Topanga Banjo Fiddle Contest & Folk Festival Triumphs

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Two days before the 59th Topanga Banjo Fiddle Contest and Folk Festival (TBFCFF), and with rain in the forecast, the organizers were seriously considering cancelling the event held at Paramount Ranch since 1989.

This was the first large public event held at Paramount Ranch in Agoura Hills since the Woolsey Fire, which destroyed most of Western Town on the ranch where movies have been made for over a hundred years.

Deciding it was worth the risk as so much time and expense had already been invested, festival president of 20 years Gary Floyd decided to go ahead.

“It’s the largest event the National Park Service (NPS) has in Southern California; we had to make it happen,” he said.

The weather was kind and the rain held off. While numbers were down 50 percent in previous years, 2400 people attended. More than a hundred musicians took part in the festival competition.

Jenni Campbell, TBFCFF committee member and chair of the Los Angeles Region Long-term Recovery Group for the Woolsey Fire said she was delighted with the turn out. “We have collaborated with people who recognized this community is still healing and that music and art bring us together. The healing is a long process. Right now, people are realizing that they aren’t healed. They are coming out of crisis mode and have been running on adrenaline trying to make it through every day. Now they’re just recognizing that they are still hurting and need to start processing what happened because they have been so busy focusing on just getting through each day.”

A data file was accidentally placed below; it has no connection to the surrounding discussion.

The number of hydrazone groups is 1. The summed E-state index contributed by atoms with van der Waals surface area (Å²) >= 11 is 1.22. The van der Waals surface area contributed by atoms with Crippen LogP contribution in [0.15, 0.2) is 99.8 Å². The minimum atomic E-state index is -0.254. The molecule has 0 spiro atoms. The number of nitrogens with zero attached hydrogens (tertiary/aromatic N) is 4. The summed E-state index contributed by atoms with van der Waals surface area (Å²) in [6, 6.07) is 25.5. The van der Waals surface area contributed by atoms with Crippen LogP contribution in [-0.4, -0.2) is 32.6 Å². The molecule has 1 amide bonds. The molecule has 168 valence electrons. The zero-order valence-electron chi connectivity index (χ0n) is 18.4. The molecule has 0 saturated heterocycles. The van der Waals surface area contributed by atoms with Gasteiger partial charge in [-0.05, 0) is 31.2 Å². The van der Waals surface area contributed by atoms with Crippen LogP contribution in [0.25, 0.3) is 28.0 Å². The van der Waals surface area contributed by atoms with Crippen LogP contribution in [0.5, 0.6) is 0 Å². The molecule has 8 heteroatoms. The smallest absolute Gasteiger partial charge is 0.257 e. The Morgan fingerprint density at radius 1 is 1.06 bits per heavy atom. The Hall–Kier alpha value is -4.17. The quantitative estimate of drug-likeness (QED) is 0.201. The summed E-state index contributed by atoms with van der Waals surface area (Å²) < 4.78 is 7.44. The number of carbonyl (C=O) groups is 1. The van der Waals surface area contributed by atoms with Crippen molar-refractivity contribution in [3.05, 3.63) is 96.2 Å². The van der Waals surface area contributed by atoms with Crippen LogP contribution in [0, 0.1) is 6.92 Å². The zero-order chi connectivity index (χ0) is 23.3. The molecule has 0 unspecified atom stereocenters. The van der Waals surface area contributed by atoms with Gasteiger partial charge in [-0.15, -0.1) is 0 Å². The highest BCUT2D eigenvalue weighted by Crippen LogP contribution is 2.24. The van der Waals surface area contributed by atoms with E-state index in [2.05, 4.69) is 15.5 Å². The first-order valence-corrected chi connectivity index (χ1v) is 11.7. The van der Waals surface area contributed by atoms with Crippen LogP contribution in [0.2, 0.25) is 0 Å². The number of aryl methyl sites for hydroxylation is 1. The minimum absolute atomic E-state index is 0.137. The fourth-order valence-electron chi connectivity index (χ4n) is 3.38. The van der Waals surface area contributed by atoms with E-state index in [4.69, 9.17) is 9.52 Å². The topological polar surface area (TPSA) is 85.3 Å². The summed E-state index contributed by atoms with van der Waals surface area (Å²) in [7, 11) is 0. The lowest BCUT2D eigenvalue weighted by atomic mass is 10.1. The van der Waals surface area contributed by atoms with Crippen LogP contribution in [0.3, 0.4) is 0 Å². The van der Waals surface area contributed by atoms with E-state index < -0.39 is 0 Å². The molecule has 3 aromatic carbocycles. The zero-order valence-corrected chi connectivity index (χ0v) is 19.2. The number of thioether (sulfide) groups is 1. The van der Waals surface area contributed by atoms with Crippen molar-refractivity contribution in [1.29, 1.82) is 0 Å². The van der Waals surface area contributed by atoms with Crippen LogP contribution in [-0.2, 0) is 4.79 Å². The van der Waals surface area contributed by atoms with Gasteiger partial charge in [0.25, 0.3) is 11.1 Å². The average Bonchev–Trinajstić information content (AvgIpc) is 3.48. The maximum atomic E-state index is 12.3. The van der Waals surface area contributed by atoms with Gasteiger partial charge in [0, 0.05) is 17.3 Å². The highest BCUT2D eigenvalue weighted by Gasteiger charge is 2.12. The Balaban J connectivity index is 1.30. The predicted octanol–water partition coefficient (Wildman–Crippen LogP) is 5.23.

The Santa Monica Mountains Fund, the official non-profit for the NPS, is leading the fundraising to rebuild Western Town at Paramount Ranch and are one of the beneficiaries of the festival. They need $1.1 million. So far, they’ve raised $150,000 and hope to have it re-built by the end of December 2020.

“It’s the only place in the country where you can come and find out the U.S.’s movie history free of charge. They’ve been filming movies on this site for over a hundred years. It’s such an important place culturally,” said Santa Monica Mountains Fund’s Charlotte Parry.

Santa Monica Mountains National Recreation Area is the largest urban national park in the country and 88 percent of the land burned in the Woolsey Fire.

“It is coming back to life,” said Parry. “We’ve seen fantastic growth after the rain, but it doesn’t mean to say we are safe from fire again because a lot of new fuel has come through. Fingers crossed there won’t be another fire.”

It was hard to forget there was a devastating fire just six months ago; the two stages where the musicians played were surrounded by charred trees. But there was new growth sprouting on what looked like dead trees creating a feeling of re-birth and plenty of joy at the 59th Topanga Banjo Fiddle Contest and Folk Festival.

 

For more information and list of festival competition winners: topangabanjofiddle.org; www.samofund.org.

 

Claire Fordham
Claire Fordham

Fordham worked for the BBC, ITN and Sky News in the UK and wrote a weekly anecdotal column for Britain’s biggest-selling newspaper, The Sun. She currently writes regularly for Huffington Post, The Malibu Times and the Messenger Mountain News. See "A Chat with Claire Fordham" on this website under Podcasts.

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